Parts of a Play
There are certain elements you’ll want to include if you want to make your play interesting and professional. One important concept to understand is the difference between the story and the plot. This difference is not always so easy to understand, however.
Story pertains to the things that really happen; it is the chain of events that take place according to a time sequence. Some of the story is fluff—it’s the filler that makes the drama interesting and keeps it flowing.
Plot refers to the skeleton of the story: the chain of events that shows causality. What does that mean?
A famous writer named E. M. Forester once clarified a plot and its relationship to causality by explaining:
“’The king died and then the queen died’ is a story. ‘The king died and then the queen died of grief’ is a plot. The time-sequence is preserved, but their sense of causality overshadows it.”
The action and emotional ups and downs of a plot determine the plot type.
Plots have been classified in many ways, starting with the basic concept of comedies and tragedies used in ancient Greece. You can make up any type of plot, but a few examples might help you get started.
- Episodic: Episodic plots involve episodes: several events are linked together with each event or “episode” containing a possible climax.
- Rising Action: This plot contains a conflict, tension, and climax to resolve the conflict.
- Quest: This type involves an adventurer who sets off on a journey and reaches a goal.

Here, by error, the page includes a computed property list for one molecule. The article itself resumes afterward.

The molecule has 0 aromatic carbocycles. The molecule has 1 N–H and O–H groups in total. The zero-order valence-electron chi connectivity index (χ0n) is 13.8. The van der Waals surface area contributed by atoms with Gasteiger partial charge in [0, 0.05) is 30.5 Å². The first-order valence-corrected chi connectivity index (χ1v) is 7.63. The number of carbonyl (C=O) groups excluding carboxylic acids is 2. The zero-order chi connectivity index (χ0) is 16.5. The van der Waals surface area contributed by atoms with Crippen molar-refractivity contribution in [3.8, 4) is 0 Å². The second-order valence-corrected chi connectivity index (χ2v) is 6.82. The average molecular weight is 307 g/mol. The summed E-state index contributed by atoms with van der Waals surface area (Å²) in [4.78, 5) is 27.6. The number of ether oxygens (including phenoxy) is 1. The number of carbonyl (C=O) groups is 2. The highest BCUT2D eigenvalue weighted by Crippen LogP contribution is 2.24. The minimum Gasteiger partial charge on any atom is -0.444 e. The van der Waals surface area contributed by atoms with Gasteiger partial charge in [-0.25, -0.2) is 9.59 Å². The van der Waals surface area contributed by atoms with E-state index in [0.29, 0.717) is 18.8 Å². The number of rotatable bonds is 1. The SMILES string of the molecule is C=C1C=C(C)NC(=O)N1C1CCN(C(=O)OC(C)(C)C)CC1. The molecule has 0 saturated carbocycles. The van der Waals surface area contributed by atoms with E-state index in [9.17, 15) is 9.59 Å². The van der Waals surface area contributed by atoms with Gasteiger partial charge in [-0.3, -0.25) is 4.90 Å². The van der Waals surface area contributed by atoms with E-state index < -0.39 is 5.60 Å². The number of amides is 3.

- Transformation: In this variety of plot, a person changes character because of an experience.
- Revenge or Justice: In a revenge story, a bad thing happens, but eventually everything works out evenly.
The exposition is the part of the play (normally in the beginning) in which the writer “exposes” the background information that the audience needs to understand the story. It is an introduction to the setting and characters.
The dialogue of a play is the part that allows you to show your creativity. A play is carried along through conversations, called dialogue. Writing dialogue is a challenging task, but it is your chance to flaunt your artistic side.
Things to consider when writing dialogue are:
- Habits or accents that provide insight to the character
- Actions or behavior the character displays while talking
Many plots involve a struggle to make things interesting. This struggle or conflict can be anything from a concept in one person’s head to a battle between characters. Struggle can exist between good and evil, between one character and another, or between a dog and a cat.
If your story is going to have a conflict, it should also have complications that make the conflict even more interesting.
For instance, a struggle between a dog and a cat can be complicated by the fact that the dog falls in love with the cat. Or the fact that the cat lives in the house and the dog lives outside.
The climax happens when the conflict is resolved in some way. It is the most exciting part of a play, but the journey toward a climax can be choppy. A play can have a mini-climax, a setback, and then a bigger, final climax.
If you decide you enjoy the experience of writing scripts, you can go on to explore the art in college through elective or even major courses. There you will learn advanced practices and proper formatting for submitting a play for production some day